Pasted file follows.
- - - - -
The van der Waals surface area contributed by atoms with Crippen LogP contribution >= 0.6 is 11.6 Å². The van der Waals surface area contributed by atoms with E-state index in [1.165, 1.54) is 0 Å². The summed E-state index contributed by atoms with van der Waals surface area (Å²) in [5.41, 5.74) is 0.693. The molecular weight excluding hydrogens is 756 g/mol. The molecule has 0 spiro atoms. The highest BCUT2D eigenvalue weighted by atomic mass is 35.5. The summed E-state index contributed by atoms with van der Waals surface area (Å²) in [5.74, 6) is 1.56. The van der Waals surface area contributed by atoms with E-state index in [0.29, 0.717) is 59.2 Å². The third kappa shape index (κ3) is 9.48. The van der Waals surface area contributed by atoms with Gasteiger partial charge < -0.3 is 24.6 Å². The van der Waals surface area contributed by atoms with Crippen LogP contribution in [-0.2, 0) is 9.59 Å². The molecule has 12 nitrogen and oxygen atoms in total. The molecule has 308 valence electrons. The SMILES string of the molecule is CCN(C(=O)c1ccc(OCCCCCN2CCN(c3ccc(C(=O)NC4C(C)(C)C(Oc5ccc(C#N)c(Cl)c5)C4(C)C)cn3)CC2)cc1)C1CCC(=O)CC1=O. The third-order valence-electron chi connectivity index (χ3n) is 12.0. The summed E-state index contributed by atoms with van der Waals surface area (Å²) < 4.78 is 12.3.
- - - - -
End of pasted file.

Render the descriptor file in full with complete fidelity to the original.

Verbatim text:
The van der Waals surface area contributed by atoms with Crippen LogP contribution >= 0.6 is 11.6 Å². The van der Waals surface area contributed by atoms with E-state index in [1.165, 1.54) is 0 Å². The summed E-state index contributed by atoms with van der Waals surface area (Å²) in [5.41, 5.74) is 0.693. The molecular weight excluding hydrogens is 756 g/mol. The molecule has 0 spiro atoms. The highest BCUT2D eigenvalue weighted by atomic mass is 35.5. The summed E-state index contributed by atoms with van der Waals surface area (Å²) in [5.74, 6) is 1.56. The van der Waals surface area contributed by atoms with E-state index in [0.29, 0.717) is 59.2 Å². The third kappa shape index (κ3) is 9.48. The van der Waals surface area contributed by atoms with Gasteiger partial charge < -0.3 is 24.6 Å². The van der Waals surface area contributed by atoms with Crippen LogP contribution in [-0.2, 0) is 9.59 Å². The molecule has 12 nitrogen and oxygen atoms in total. The molecule has 308 valence electrons. The SMILES string of the molecule is CCN(C(=O)c1ccc(OCCCCCN2CCN(c3ccc(C(=O)NC4C(C)(C)C(Oc5ccc(C#N)c(Cl)c5)C4(C)C)cn3)CC2)cc1)C1CCC(=O)CC1=O. The third-order valence-electron chi connectivity index (χ3n) is 12.0. The summed E-state index contributed by atoms with van der Waals surface area (Å²) < 4.78 is 12.3.